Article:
Dry conditions not the sole cause, however, as largest fire was intentionally set.

Between extinguishing and containing fires and responding to other calls, this past weekend was one of the busiest ever for Crookston firefighters. While the extremely dry weather conditions played a role in the blazes, indications are that something more sinister was at work behind some of them.

The whirlwind of suspicious fire activity began Friday night when the fire department was called to a grass fire in Andover Township at around 10. After three hours passed, firefighters found themselves extinguishing another grass fire along the railroad tracks on South Main Street. The big one, some 80 acres of primarily state-owned land in Onstad Township southeast of Crookston, came only an hour later and kept several agencies hopping throughout the weekend.

Firefighters backburned the area to contain the blaze. At about 6 a.m. Saturday, the Crookston Fire Department turned the matter over to the Department of Natural Resources, which in turn brought in other area wildlife firefighting resources including the Bagley Forestry Office. The CFD is continuing to provide water for firefighting efforts and has returned to the scene a few times to do so.

"I spent 12 hours out there Saturday, mostly watching for underground fire activity," said Ross Hier, acting area wildlife manager out of the Crookston DNR office. "Peat bogs, organic soil and other material underneath is highly susceptible to reigniting because it's so dry. So we need to continuing monitoring this for at least a week, most likely longer. You need to go in there right after dark to see the smoke from any underground fire activity."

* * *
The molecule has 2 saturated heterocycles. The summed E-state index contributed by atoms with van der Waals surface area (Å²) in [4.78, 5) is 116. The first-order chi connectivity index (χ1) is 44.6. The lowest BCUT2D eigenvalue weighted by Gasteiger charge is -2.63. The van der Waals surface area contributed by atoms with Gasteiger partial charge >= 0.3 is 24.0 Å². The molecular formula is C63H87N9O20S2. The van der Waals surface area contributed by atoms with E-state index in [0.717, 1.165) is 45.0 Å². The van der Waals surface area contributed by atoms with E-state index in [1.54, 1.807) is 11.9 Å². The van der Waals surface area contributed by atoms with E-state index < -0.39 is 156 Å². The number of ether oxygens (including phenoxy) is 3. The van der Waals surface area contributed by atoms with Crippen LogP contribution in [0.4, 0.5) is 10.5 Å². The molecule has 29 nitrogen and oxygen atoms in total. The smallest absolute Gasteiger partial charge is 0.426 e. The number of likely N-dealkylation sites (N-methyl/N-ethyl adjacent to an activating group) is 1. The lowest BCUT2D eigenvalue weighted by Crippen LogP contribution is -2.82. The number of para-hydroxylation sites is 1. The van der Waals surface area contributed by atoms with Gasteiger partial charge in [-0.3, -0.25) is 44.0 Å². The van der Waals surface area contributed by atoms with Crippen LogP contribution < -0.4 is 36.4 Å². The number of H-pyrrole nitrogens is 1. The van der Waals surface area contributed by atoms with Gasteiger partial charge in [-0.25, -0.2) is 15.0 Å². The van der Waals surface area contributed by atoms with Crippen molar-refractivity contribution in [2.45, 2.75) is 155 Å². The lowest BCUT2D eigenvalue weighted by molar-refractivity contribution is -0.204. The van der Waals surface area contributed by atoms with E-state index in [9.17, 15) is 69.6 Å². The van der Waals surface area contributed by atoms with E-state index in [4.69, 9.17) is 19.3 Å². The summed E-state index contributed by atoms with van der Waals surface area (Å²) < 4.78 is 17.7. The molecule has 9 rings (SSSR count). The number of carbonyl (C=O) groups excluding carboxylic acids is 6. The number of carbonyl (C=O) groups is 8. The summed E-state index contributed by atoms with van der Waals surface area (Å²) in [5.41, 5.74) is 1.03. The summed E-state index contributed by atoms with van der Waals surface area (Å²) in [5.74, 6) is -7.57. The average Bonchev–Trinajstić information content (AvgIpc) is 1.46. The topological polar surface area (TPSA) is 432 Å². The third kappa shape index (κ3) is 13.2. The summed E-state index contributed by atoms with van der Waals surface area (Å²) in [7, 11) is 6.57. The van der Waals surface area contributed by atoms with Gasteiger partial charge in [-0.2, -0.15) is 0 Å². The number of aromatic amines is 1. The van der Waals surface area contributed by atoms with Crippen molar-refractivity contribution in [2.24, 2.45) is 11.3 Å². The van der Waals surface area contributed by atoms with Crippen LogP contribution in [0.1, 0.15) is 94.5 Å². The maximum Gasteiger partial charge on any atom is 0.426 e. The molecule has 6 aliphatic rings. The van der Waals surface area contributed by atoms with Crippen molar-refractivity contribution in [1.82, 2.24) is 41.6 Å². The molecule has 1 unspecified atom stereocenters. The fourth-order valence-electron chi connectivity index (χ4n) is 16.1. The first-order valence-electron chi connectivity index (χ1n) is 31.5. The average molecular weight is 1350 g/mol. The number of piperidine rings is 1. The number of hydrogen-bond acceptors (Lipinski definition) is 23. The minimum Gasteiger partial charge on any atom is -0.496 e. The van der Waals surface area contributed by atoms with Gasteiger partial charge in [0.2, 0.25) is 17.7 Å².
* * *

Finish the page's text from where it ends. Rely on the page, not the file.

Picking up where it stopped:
The fire, which Hier said was "most definitely arson," burned approximately 80 acres of land in the Foxboro Prairie Unit of the Pembina Trail Preserve Scientific and Natural Area and another five acres of private land across the road. This amounts to half of the Foxboro Unit (there are three units in the Pembina Trail Preserve SNA). Foxboro is located off County Road 44, between Highway 2 and 102.

According to the DNR, the SNA program "preserves natural features and rare resources of exceptional scientific and educational value." They are open to the public for nature observation and education. The Pembina Trail SNA is managed through the Northwest Region out of Fergus Falls. A portion of the site is owned by The Nature Conservancy.

Hier noted that another fire occurred three weeks ago in the Shypoke Wildlife Management Area in Godfrey Township, about three miles from the Foxboro Unit. This one involved a smaller amount of private and public land, where lightning had evidently struck a week earlier before the flames let loose. Although there were some underground fires, it's been quiet for the last week.

"We're crossing our fingers that the fire activity is done and we can get through this red flag day," he said. "But everything is still being monitored until we're confident the danger has passed."

Those dealing with the fires are hoping for cooler, moister air to descend upon the area, and soon.

"I didn't think I would ever be asking for a good four inches of rain, but we need at least that," said Hier.

"Cold and snowy would be nice, although some people out there might disagree," said Crookston Firefighter Bob Magsam.

The Crookston Fire Department and Polk County Sheriff's Office are investigating the fires and will release information soon.